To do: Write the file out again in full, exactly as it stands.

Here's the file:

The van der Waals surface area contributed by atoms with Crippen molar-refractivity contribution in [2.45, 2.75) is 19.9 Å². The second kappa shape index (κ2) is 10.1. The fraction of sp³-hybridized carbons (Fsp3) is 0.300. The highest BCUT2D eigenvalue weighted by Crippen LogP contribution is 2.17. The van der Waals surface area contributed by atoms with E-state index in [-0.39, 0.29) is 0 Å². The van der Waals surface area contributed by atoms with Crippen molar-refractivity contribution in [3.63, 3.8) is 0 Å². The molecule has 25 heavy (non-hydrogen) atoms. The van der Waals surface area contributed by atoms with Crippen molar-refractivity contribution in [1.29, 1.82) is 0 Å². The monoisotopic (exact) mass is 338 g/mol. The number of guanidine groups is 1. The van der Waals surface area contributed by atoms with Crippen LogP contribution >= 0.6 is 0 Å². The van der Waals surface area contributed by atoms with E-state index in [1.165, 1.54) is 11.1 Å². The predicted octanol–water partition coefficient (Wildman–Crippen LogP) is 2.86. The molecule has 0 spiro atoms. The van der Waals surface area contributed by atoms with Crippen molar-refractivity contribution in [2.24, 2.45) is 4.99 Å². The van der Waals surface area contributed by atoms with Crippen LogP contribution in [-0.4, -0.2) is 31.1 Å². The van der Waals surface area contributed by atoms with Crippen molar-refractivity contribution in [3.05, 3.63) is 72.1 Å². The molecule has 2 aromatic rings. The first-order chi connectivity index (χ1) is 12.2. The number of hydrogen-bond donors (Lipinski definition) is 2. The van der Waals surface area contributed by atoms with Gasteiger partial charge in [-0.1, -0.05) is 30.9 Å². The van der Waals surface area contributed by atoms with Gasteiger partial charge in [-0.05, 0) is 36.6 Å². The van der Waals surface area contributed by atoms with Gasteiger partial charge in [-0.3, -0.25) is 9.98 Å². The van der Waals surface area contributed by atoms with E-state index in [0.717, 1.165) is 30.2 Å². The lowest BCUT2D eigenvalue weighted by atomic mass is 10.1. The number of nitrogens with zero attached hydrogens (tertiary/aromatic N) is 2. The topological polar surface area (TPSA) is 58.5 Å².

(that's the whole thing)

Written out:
The van der Waals surface area contributed by atoms with Crippen molar-refractivity contribution in [2.45, 2.75) is 19.9 Å². The second kappa shape index (κ2) is 10.1. The fraction of sp³-hybridized carbons (Fsp3) is 0.300. The highest BCUT2D eigenvalue weighted by Crippen LogP contribution is 2.17. The van der Waals surface area contributed by atoms with E-state index in [-0.39, 0.29) is 0 Å². The van der Waals surface area contributed by atoms with Crippen molar-refractivity contribution in [3.63, 3.8) is 0 Å². The molecule has 25 heavy (non-hydrogen) atoms. The van der Waals surface area contributed by atoms with Crippen molar-refractivity contribution in [1.29, 1.82) is 0 Å². The monoisotopic (exact) mass is 338 g/mol. The number of guanidine groups is 1. The van der Waals surface area contributed by atoms with Crippen LogP contribution >= 0.6 is 0 Å². The van der Waals surface area contributed by atoms with E-state index in [1.165, 1.54) is 11.1 Å². The predicted octanol–water partition coefficient (Wildman–Crippen LogP) is 2.86. The molecule has 0 spiro atoms. The van der Waals surface area contributed by atoms with Crippen molar-refractivity contribution in [2.24, 2.45) is 4.99 Å². The van der Waals surface area contributed by atoms with Crippen LogP contribution in [-0.4, -0.2) is 31.1 Å². The van der Waals surface area contributed by atoms with Crippen molar-refractivity contribution in [3.05, 3.63) is 72.1 Å². The molecule has 2 aromatic rings. The first-order chi connectivity index (χ1) is 12.2. The number of hydrogen-bond donors (Lipinski definition) is 2. The van der Waals surface area contributed by atoms with Gasteiger partial charge in [-0.1, -0.05) is 30.9 Å². The van der Waals surface area contributed by atoms with Gasteiger partial charge in [-0.05, 0) is 36.6 Å². The van der Waals surface area contributed by atoms with Gasteiger partial charge in [-0.3, -0.25) is 9.98 Å². The van der Waals surface area contributed by atoms with E-state index in [0.717, 1.165) is 30.2 Å². The lowest BCUT2D eigenvalue weighted by atomic mass is 10.1. The number of nitrogens with zero attached hydrogens (tertiary/aromatic N) is 2. The topological polar surface area (TPSA) is 58.5 Å².